Rudd tilts at foreign investment in fight for political survival

By Greg Ansley

Prime Minister Kevin Rudd. Photo / AP
Prime Minister Kevin Rudd. Photo / AP

Prime Minister Kevin Rudd has led Labor into the fraught ground of foreign investment as he battles to politically survive the election.

While largely confined to territory held solidly by the Liberals or their rural-based junior coalition partner the Nationals, the question of control of the nation's land and resources ignites passions that run into the major cities.

It also touches tensions within the Opposition, pitting Liberal free-marketers against the Nationals' demands for greater restrictions and controls on foreign investors. They forced a compromise position ahead of September 7.

Labor has forged a policy of encouraging overseas capital, but faces strong reservations within the party. The Greens want far tougher regulation, including a ban on all investment in agricultural land and water by wholly owned subsidiaries of foreign governments.

China, the most common target for opponents of foreign control, bridles at what it sees as demonisation and at any suggestions that tougher restrictions could be imposed.

China's state-owned Shenhua Watermark Coal last year spent about A$200 million ($229 million) to buy 43 farms on prime agricultural land in New South Wales. China is already Australia's third-largest overseas investor.

Any toughening of the rules would also run against trade agreements with New Zealand and the United States, whose investors enjoy far greater leeway than those of other countries.

Opponents are alarmed at the scale of foreign ownership. More than 44 million hectares of farmland are held fully or in part by overseas interests. They also own half of the nation's wheat exporters, process about half its milk, control 60 per cent of raw sugar production and process about 40 per cent of red meat output.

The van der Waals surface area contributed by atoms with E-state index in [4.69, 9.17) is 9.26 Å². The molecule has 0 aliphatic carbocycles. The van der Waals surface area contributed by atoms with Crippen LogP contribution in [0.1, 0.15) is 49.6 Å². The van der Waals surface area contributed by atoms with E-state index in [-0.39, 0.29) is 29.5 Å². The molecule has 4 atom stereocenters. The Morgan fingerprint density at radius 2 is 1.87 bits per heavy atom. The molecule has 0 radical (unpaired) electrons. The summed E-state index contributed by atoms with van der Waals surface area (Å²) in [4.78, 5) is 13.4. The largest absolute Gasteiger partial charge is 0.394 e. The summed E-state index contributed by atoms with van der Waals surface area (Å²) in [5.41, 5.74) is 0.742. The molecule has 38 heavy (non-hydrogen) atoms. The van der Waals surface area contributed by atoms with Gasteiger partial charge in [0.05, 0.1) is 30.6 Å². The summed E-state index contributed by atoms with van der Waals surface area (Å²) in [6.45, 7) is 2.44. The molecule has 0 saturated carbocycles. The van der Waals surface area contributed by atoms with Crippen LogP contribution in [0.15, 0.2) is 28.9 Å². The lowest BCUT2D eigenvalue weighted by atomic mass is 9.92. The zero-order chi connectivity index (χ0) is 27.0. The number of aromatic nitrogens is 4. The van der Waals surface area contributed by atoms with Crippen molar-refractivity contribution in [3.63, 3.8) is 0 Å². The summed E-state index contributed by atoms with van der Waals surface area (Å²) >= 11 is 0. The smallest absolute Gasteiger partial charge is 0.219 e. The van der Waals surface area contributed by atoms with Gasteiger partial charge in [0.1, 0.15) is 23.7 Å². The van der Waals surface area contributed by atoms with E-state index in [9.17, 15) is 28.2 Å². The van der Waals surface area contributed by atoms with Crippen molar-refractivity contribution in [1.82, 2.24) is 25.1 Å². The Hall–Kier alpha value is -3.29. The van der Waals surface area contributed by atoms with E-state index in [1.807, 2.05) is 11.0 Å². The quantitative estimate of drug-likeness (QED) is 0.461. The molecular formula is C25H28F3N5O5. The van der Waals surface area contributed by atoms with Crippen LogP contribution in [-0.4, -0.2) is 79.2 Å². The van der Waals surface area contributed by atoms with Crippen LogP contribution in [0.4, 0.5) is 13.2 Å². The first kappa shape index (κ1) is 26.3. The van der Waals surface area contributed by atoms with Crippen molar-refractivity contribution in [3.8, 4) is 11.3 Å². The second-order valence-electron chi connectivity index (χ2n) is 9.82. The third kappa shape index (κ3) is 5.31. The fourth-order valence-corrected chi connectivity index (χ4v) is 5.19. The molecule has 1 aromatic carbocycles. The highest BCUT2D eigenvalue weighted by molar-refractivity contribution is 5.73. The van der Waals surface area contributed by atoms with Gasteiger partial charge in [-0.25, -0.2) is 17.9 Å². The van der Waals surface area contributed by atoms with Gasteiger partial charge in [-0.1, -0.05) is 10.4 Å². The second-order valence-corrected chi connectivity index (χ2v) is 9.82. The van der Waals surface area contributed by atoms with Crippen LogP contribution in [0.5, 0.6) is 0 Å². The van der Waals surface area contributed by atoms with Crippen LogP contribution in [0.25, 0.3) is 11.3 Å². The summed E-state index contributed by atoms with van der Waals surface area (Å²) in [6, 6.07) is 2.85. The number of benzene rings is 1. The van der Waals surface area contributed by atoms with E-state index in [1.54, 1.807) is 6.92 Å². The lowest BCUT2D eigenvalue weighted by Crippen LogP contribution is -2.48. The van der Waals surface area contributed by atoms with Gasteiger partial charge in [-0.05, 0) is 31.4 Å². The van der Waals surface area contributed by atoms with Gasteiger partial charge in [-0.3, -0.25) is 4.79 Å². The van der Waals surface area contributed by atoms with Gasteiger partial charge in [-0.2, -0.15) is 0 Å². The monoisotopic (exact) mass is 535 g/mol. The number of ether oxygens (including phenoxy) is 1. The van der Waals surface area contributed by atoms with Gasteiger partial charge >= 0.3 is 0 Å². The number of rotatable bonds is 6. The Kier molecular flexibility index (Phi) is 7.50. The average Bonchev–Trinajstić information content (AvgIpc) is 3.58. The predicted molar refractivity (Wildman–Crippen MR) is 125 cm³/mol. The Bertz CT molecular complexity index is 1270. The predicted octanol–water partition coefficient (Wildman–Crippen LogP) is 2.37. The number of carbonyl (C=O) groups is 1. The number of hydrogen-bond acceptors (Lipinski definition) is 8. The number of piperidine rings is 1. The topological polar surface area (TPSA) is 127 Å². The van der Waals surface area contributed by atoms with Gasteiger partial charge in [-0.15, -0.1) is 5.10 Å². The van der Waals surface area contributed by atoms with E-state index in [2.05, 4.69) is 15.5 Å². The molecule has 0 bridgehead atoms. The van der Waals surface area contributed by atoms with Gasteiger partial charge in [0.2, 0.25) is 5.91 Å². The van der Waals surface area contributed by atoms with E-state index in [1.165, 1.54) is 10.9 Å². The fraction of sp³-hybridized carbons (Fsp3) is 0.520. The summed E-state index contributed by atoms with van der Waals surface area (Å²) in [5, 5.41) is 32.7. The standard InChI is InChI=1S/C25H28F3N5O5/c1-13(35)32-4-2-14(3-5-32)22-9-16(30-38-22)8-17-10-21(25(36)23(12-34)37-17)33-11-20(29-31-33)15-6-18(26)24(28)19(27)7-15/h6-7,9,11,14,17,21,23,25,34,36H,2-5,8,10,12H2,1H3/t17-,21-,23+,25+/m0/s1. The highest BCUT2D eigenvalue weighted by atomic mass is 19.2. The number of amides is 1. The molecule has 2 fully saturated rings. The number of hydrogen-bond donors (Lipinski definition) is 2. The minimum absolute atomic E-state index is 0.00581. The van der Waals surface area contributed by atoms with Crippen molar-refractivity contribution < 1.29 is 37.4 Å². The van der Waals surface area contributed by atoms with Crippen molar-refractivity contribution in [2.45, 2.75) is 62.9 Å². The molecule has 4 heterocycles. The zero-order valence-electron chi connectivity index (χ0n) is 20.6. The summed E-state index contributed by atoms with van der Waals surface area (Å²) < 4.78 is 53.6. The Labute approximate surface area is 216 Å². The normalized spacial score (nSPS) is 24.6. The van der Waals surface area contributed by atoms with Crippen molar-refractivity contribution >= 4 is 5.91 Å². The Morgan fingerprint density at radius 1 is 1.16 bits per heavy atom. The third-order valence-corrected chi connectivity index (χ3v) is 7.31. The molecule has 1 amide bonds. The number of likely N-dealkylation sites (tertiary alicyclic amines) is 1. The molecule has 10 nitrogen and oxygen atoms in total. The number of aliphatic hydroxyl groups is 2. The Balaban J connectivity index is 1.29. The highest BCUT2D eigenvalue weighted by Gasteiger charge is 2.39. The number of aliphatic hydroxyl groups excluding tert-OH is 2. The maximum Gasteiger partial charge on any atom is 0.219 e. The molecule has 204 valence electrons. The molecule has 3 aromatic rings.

Under pressure, Labor will carry out a stocktake of existing foreign ownership and introduce a register of foreign-owned property.

Opposition leader Tony Abbott, prodded by the Nationals, has agreed to also provide a register of land and agribusinesses held by overseas interests. He has further promised to reduce the trigger for a Foreign Investment Review Board determination on national interest from A$248 million to A$15 million.

The threshold for New Zealand and the United States is A$1 billion.

But both major parties believe foreign capital is essential, and encourage foreign investment to support and create jobs, encourage innovation and new technologies, and help win access to global markets.

Rudd opened this can of worms during Wednesday night's final campaign debate with Abbott, when he confessed to being "a bit anxious about simply an open-slather approach" to foreign purchases of agricultural land.

"What would our policy approach be?" he said. "I am looking very carefully at how this affects the overall balance of ownership in Australia.

"We need to take a more cautious approach to this in the future without throwing the baby out with the bathwater, and I think ... we need a better joint venture approach."

Politically heady stuff. Reflecting earlier polls, the ABC's Vote compass found that 76 per cent of Australians support tighter controls on foreign investment. Rudd's view also shadows that of outspoken north Queensland MP Bob Katter, who will preference Labor in a deal that will help bolster the Government in the state.

But Rudd appears to have been committing Labor from the top of his head. There has been no consultation within the Government, and Agriculture Minister Joel Fitzgibbon said yesterday there were no plans to change existing rules: "We don't want to send foreign investment running, nor do we want Australians concerned about levels of foreign investment."

Meanwhile, Rudd has accused the Opposition of "fraud" after finding an A$10 billion black hole in its proposed savings of A$31.6 billion should the Coalition win.

Rudd said there were "deep questions" about Abbott's truthfulness after an independent analysis revealed the figures don't add up.

Abbott said the figures were produced by the parliamentary budget office and validated by three distinguished public finance experts.

- additional reporting AAP

- NZ Herald

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